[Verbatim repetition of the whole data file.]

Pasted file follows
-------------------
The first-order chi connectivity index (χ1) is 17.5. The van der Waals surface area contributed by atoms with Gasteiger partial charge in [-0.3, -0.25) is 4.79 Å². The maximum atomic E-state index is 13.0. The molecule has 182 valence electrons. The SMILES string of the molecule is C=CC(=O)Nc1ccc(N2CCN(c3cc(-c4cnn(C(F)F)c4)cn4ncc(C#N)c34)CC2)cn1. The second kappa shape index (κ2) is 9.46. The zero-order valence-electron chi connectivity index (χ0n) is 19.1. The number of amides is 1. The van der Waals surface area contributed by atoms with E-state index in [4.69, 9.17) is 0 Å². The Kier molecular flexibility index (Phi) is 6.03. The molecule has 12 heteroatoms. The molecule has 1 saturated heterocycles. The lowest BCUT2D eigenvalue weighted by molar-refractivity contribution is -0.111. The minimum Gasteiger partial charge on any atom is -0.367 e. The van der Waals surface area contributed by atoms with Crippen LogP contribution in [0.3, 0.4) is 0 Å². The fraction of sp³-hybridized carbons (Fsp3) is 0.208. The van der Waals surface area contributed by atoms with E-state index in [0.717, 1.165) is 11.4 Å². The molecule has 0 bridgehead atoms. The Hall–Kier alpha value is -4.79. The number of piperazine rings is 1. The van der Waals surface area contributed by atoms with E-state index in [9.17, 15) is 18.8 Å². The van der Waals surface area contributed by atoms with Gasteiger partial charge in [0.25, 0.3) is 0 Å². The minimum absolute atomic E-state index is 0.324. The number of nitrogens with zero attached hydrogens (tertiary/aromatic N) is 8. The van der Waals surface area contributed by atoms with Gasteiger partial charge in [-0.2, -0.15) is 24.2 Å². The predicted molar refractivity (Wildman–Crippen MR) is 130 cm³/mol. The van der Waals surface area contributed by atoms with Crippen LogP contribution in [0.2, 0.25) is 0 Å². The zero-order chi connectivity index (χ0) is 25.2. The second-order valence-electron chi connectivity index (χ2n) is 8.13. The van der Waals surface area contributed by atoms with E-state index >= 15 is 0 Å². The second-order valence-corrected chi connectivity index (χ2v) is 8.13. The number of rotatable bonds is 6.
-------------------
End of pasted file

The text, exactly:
The first-order chi connectivity index (χ1) is 17.5. The van der Waals surface area contributed by atoms with Gasteiger partial charge in [-0.3, -0.25) is 4.79 Å². The maximum atomic E-state index is 13.0. The molecule has 182 valence electrons. The SMILES string of the molecule is C=CC(=O)Nc1ccc(N2CCN(c3cc(-c4cnn(C(F)F)c4)cn4ncc(C#N)c34)CC2)cn1. The second kappa shape index (κ2) is 9.46. The zero-order valence-electron chi connectivity index (χ0n) is 19.1. The number of amides is 1. The van der Waals surface area contributed by atoms with E-state index in [4.69, 9.17) is 0 Å². The Kier molecular flexibility index (Phi) is 6.03. The molecule has 12 heteroatoms. The molecule has 1 saturated heterocycles. The lowest BCUT2D eigenvalue weighted by molar-refractivity contribution is -0.111. The minimum Gasteiger partial charge on any atom is -0.367 e. The van der Waals surface area contributed by atoms with Crippen LogP contribution in [0.3, 0.4) is 0 Å². The fraction of sp³-hybridized carbons (Fsp3) is 0.208. The van der Waals surface area contributed by atoms with E-state index in [0.717, 1.165) is 11.4 Å². The molecule has 0 bridgehead atoms. The Hall–Kier alpha value is -4.79. The number of piperazine rings is 1. The van der Waals surface area contributed by atoms with E-state index in [9.17, 15) is 18.8 Å². The van der Waals surface area contributed by atoms with Gasteiger partial charge in [0.25, 0.3) is 0 Å². The minimum absolute atomic E-state index is 0.324. The number of nitrogens with zero attached hydrogens (tertiary/aromatic N) is 8. The van der Waals surface area contributed by atoms with Gasteiger partial charge in [-0.2, -0.15) is 24.2 Å². The predicted molar refractivity (Wildman–Crippen MR) is 130 cm³/mol. The van der Waals surface area contributed by atoms with Crippen LogP contribution in [0.2, 0.25) is 0 Å². The zero-order chi connectivity index (χ0) is 25.2. The second-order valence-electron chi connectivity index (χ2n) is 8.13. The van der Waals surface area contributed by atoms with E-state index >= 15 is 0 Å². The second-order valence-corrected chi connectivity index (χ2v) is 8.13. The number of rotatable bonds is 6.